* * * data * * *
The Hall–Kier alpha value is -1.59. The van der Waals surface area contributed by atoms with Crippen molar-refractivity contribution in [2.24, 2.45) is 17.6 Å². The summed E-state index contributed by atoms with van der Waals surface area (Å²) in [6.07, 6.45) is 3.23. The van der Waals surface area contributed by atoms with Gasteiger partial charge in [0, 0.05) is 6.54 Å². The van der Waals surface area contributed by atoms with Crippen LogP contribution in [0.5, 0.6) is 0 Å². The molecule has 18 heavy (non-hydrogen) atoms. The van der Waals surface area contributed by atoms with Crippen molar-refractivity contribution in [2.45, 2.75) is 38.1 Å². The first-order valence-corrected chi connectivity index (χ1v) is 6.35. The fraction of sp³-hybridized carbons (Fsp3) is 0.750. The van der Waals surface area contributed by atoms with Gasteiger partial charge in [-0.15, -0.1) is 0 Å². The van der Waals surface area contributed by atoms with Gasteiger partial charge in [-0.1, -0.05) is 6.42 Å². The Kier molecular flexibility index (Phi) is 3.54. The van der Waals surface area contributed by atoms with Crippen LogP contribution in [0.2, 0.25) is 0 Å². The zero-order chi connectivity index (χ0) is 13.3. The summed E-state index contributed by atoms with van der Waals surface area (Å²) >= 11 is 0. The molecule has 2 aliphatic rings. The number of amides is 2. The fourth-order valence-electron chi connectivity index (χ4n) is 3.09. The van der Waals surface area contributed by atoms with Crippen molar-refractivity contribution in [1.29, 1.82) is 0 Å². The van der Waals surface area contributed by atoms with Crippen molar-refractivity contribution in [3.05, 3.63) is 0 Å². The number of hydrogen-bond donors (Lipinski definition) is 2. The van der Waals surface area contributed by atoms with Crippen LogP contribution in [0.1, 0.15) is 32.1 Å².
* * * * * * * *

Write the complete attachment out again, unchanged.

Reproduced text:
The Hall–Kier alpha value is -1.59. The van der Waals surface area contributed by atoms with Crippen molar-refractivity contribution in [2.24, 2.45) is 17.6 Å². The summed E-state index contributed by atoms with van der Waals surface area (Å²) in [6.07, 6.45) is 3.23. The van der Waals surface area contributed by atoms with Gasteiger partial charge in [0, 0.05) is 6.54 Å². The van der Waals surface area contributed by atoms with Crippen LogP contribution in [0.5, 0.6) is 0 Å². The molecule has 18 heavy (non-hydrogen) atoms. The van der Waals surface area contributed by atoms with Crippen molar-refractivity contribution in [2.45, 2.75) is 38.1 Å². The first-order valence-corrected chi connectivity index (χ1v) is 6.35. The fraction of sp³-hybridized carbons (Fsp3) is 0.750. The van der Waals surface area contributed by atoms with Gasteiger partial charge in [-0.15, -0.1) is 0 Å². The van der Waals surface area contributed by atoms with Gasteiger partial charge in [-0.1, -0.05) is 6.42 Å². The Kier molecular flexibility index (Phi) is 3.54. The van der Waals surface area contributed by atoms with Crippen LogP contribution in [0.2, 0.25) is 0 Å². The zero-order chi connectivity index (χ0) is 13.3. The summed E-state index contributed by atoms with van der Waals surface area (Å²) >= 11 is 0. The molecule has 2 aliphatic rings. The number of amides is 2. The fourth-order valence-electron chi connectivity index (χ4n) is 3.09. The van der Waals surface area contributed by atoms with Crippen molar-refractivity contribution in [1.29, 1.82) is 0 Å². The van der Waals surface area contributed by atoms with Crippen molar-refractivity contribution in [3.05, 3.63) is 0 Å². The number of hydrogen-bond donors (Lipinski definition) is 2. The van der Waals surface area contributed by atoms with Crippen LogP contribution in [0.1, 0.15) is 32.1 Å².